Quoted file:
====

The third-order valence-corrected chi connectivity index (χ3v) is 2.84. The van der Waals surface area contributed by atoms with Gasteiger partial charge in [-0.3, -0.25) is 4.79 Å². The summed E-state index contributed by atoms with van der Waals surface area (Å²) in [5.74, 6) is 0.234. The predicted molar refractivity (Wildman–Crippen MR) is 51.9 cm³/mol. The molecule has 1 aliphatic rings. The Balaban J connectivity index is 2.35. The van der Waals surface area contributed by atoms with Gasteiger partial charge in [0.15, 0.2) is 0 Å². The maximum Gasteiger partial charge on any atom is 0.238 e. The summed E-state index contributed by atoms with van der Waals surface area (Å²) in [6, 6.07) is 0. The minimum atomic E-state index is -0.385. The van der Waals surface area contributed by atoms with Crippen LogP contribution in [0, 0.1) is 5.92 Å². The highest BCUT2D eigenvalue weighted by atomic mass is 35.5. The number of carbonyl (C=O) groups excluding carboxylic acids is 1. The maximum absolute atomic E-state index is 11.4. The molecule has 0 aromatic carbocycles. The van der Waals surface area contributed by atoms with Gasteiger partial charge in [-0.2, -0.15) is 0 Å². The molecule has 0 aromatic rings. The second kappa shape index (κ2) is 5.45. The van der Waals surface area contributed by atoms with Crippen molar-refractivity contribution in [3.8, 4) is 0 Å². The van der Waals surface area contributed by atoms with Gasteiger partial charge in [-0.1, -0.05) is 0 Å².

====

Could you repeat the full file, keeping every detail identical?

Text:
The third-order valence-corrected chi connectivity index (χ3v) is 2.84. The van der Waals surface area contributed by atoms with Gasteiger partial charge in [-0.3, -0.25) is 4.79 Å². The summed E-state index contributed by atoms with van der Waals surface area (Å²) in [5.74, 6) is 0.234. The predicted molar refractivity (Wildman–Crippen MR) is 51.9 cm³/mol. The molecule has 1 aliphatic rings. The Balaban J connectivity index is 2.35. The van der Waals surface area contributed by atoms with Gasteiger partial charge in [0.15, 0.2) is 0 Å². The maximum Gasteiger partial charge on any atom is 0.238 e. The summed E-state index contributed by atoms with van der Waals surface area (Å²) in [6, 6.07) is 0. The minimum atomic E-state index is -0.385. The van der Waals surface area contributed by atoms with Crippen LogP contribution in [0, 0.1) is 5.92 Å². The highest BCUT2D eigenvalue weighted by atomic mass is 35.5. The number of carbonyl (C=O) groups excluding carboxylic acids is 1. The maximum absolute atomic E-state index is 11.4. The molecule has 0 aromatic carbocycles. The van der Waals surface area contributed by atoms with Gasteiger partial charge in [-0.2, -0.15) is 0 Å². The molecule has 0 aromatic rings. The second kappa shape index (κ2) is 5.45. The van der Waals surface area contributed by atoms with Crippen molar-refractivity contribution in [3.8, 4) is 0 Å². The van der Waals surface area contributed by atoms with Gasteiger partial charge in [-0.1, -0.05) is 0 Å².